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Prosecutor and her boyfriend acquitted of battery charges

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Updated: May 7, 2013 6:16AM



A judge acquitted a Cook County prosecutor and her boyfriend of all counts against them Friday involving a scuffle in which she was accused of sinking her teeth into a man’s leg.

Associate Judge Anthony John Calabrese made the ruling after testimony that painted a less-than-pretty picture of Sarah Naughton and Bradley Gould’s Sept. 22 night out.

Defense attorneys Jeffrey Aprati and Rick Bueke said Naughton and Gould, both 31 at the time, were battered in an overly zealous eviction from a lingerie store.

At least three witnesses Friday suggested Naughton and her boyfriend, Gould, appeared drunk and out-of-control outside Taboo Tabou, 854 W. Belmont. David Boone said Naughton bit his leg during the scuffle, requiring him to get a tetanus shot.

And Naughton kept telling people she was an assistant state’s attorney, according to testimony presented by prosecutor Daniel Nikolic, a member of the Illinois attorney general’s office.

By Gould’s own testimony, the night started to unravel when a Taboo Tabou staffer asked them to leave the shop, saying: “We think you’ve been drinking.”

Boone, 35, manager of the Blue Havana cigar store at 856 W. Belmont, testified he received a call from a Taboo Tabou employee, asking for help with a couple causing a disturbance.

When he tried to get the couple to leave, Boone said, Naughton lunged at him. Gould started filming him with a cellphone, which hit him on the head, Boone said, and Gould allegedly came at him with a closed fist. Boone said he pushed Naughton down and struck Gould in the head in defense.

Boone said they would not listen to reason or questions to move along. “I was willing to say I was a rainbow-colored leprechaun just to get them out of here,” he said .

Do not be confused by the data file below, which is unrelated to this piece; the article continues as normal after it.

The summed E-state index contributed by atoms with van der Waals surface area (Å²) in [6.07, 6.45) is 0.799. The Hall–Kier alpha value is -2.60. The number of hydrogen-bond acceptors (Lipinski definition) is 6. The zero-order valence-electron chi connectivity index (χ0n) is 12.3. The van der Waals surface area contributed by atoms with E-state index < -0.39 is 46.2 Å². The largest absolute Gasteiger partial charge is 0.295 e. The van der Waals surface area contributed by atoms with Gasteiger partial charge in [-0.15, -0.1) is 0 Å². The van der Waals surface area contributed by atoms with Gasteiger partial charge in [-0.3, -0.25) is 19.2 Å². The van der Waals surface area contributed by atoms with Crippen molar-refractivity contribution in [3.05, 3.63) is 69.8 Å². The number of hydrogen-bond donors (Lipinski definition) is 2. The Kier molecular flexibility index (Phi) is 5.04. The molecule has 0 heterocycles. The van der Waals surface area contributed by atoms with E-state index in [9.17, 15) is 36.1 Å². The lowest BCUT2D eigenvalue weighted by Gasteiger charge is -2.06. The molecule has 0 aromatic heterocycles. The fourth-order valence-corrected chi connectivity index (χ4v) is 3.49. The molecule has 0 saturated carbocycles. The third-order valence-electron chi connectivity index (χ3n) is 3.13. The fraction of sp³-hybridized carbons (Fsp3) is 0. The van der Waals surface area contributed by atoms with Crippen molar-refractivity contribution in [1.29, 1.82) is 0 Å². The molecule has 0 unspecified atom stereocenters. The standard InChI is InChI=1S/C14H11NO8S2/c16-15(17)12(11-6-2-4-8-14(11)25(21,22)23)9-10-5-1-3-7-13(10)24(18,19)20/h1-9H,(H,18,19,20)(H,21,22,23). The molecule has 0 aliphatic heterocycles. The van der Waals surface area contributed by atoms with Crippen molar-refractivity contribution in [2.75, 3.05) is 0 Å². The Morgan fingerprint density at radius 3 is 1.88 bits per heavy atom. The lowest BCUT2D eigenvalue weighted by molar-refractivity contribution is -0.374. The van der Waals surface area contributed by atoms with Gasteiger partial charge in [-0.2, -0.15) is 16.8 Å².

But Bueke and Aprati suggested the 6-foot-3, 250-pound Boone manhandled the smaller Gould and the 100-pound Naughton, whom Aprati called “this little waif.”

Police officers testified Naughton was verbally abusive and not making sense. “She called me a c---, a b----, a whore, a d--- and perhaps a few other things,” said Officer Anita Whicher.

Video footage from that night, played in court, showed Naughton crying and handcuffed on the curb, rocking back and forth, and shouting “You are a f------ whore!”

Other footage, from inside a police car, showed Naughton wriggling her way out of handcuffs within roughly 90 seconds. At one point, she swung her legs, losing a shoe, and could be seen banging her bare foot against the inside of the police car’s door, and slapping at an officer who leaned into the vehicle.

However, Calabrese said video indicated that Boone struck the first blow. He also said witnesses testifying about the fight had connections to the store.

“Is it possible that an astute business man might recognize that his employee had stepped out of the store and potentially beaten up two lawyers in the street?” the judge asked. “I wonder that if the conclusion reached was that the only way to forstall a lawsuit was to make sure that at all costs the defendants are convicted.”

“My people acted appropriately,” said store owner Mark Thomas, who suggested political influence was in play. “This judge showed favoritism from the very first day in court to these folks.”

For much of Friday, Naughton’s father, Gino P. Naughton, a former Cook County prosecutor, sat in the front row, where he conferred often with the defense attorneys.

As of Friday, Naughton remained on desk duty, according to the state’s attorney’s office.



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